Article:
"I feel like this is the beginning of the new MoMing," says Chicago choreographer Jan Erkert, who has called the MoMing Dance & Arts Center her artistic home for the past ten years. "It's very exciting." Amy Osgood, another Chicago choreographer who has performed and taught at MoMing for many years, adds: "There is so much nurturing of creativity in that building right now. I just want to be there."
MoMing has been a cherished space in the Chicago dance community for 15 years, but the arrival of Peter Tumbelston, MoMing's new producing director, has sparked some new excitement. "Peter is tapping into a wonderful energy," Osgood says. "Every day I get new people in my classes. Some of them are just passing through town, and they've heard that they have to take a class at MoMing."
Tumbelston began his career by pursuing a dance degree, first at Temple University and then at SUNY-Purchase. Once he realized that, as he says, he was not going to "shake up the world" with his choreography, he turned to arts management. In 1987, after a year there, he became the associate general manager of the Brooklyn Academy of Music, arguably the most important progressive venue for contemporary performance in the country.
Tumbelston believes that the key to running a successful performance space, especially one catering to a form as ambiguous and misunderstood as modern dance, is making sure that the audience feels taken care of and respected. "I think that so much is asked of an audience in seeing a performance here," he says. "They come here, see an artist whom they may never have heard of before, and in two hours they're supposed to be able to understand what that artist is trying to say. I've got to give them something back. I've got to involve them in the creative process, to give them a chance to engage in conversation with the artist."
Tumbelston has initiated open-mike sessions after some performances, in which audience members are encouraged to discuss their responses with the artists. He has also been presenting some brief video documentaries--perhaps interviews, rehearsals, or performances--of choreographers and dance companies; these have been screened in MoMing's lobby before performances and during intermissions. "People are fascinated by the videos," he says. "It gives them a unique perspective, makes the choreographer a little more accessible and human."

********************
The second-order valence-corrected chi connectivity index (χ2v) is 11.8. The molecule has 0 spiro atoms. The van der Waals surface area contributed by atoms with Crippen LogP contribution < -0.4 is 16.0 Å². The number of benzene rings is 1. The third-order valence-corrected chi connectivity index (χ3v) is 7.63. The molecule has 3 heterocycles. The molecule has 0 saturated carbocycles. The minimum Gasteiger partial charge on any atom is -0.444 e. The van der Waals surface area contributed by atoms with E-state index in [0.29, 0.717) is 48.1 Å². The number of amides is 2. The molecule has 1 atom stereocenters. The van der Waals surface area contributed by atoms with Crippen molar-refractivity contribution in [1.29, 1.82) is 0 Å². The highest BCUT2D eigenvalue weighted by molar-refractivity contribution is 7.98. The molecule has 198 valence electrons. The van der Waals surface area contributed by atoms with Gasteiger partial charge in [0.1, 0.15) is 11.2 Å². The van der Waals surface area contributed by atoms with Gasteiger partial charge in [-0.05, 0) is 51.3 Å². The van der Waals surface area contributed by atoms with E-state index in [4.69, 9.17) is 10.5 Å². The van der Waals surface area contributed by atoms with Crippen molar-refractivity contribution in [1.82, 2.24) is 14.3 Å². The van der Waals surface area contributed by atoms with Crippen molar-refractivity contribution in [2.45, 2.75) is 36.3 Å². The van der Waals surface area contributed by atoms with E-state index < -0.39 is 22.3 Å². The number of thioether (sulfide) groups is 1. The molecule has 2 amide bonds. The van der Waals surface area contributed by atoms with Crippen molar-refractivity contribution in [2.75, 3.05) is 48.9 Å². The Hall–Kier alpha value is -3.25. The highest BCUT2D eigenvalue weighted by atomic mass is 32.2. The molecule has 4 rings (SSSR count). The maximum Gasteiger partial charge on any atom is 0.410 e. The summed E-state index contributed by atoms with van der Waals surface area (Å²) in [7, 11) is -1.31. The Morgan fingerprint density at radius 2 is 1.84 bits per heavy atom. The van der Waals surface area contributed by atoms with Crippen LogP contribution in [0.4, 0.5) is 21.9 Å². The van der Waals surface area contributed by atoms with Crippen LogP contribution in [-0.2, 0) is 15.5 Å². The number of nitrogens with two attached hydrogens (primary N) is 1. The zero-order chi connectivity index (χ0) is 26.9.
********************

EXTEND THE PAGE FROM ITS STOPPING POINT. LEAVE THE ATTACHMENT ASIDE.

Tumbelston's first major undertaking at MoMing has been to preside over the awarding of what is hoped to be the first of many annual MoMing Commissions, grants made to two Chicago artists. Last December MoMing held auditions juried by regional choreographers, teachers, and artistic directors, and Erkert and Osgood were chosen. Each artist receives an unheard-of $2,000 toward the creation of new work, as well fully produced concerts over two weekends at MoMing.
The program was the idea of Jackie Radis, one of MoMing's founders and former artistic director. Tumbelston was responsible for bringing it to fruition. "Basically I see the commissions as the top rung of the ladder in terms of the training and nurturing of Chicago-area artists," he says. "Not only are these artists encouraged to create new work, but area dancers get an opportunity to perform in pieces by established artists, thereby giving them workweeks as well."
Tumbelston remarks on the difference in Erkert's and Osgood's styles: "Jan's work comes from a very theatrical background. I am particularly interested in her images and what she is saying by putting her choreography in a theatrical setting. Amy's work has an emphasis on a particular style of movement, a particular aesthetic, which to me is just fascinating. She's a craftsperson in terms of movement sequences and phrases.
"It's interesting, though," he continues, "because Amy does create little stories and dramatic vignettes, and yet as you watch them, perhaps what you think is going on is not going on at all. The piece can mean something different to every individual. And isn't that how dance should be?"
Erkert's commissioned work, tentatively titled Journal: Chicago 1989, is something of a dance diary. She went into the studio every day, and whatever came out of a three-hour session became that day's entry for the piece. She then put all the entries in sequential order to create Journal.
"I feel like this is a new way of working, and yet it feels very old to me," Erkert explains. "I've been teaching for probably 20 years now, and every day of my life I go into a studio and an hour later I have to have movement for a class. I've never figured out how to capture the spontaneity that I find in teaching in the choreographic process. Creating Journal has been the first time that I've felt that I've made peace with those two elements of my life."
Osgood's new works are Allegro, Allegro, Allegro, Allegro, exploring four allegro movements by Vivaldi and Telemann, and The Other Comes to Be Light, which she describes as "an abstract reflection on the stages of a relationship."
Tumbelston would like to expand the MoMing Commissions, both by arranging a tour of the Osgood/Erkert pieces sometime next year by making sure the MoMing Commissions are an annual event. "It's one of the goals that artists can work up to," he concludes, "to finally have someone actually pay them to do a piece of work."
Osgood and Erkert will present their work May 11-13 and 19-21 at MoMing, 1034 W. Barry. Performances will be 7:30 Thursdays and Sundays, 8:30 Fridays and Saturdays. Admission is $10, $8 for senior citizens and students. Call 472-9894 for information.
Art accompanying story in printed newspaper (not available in this archive): photo/Art Wise.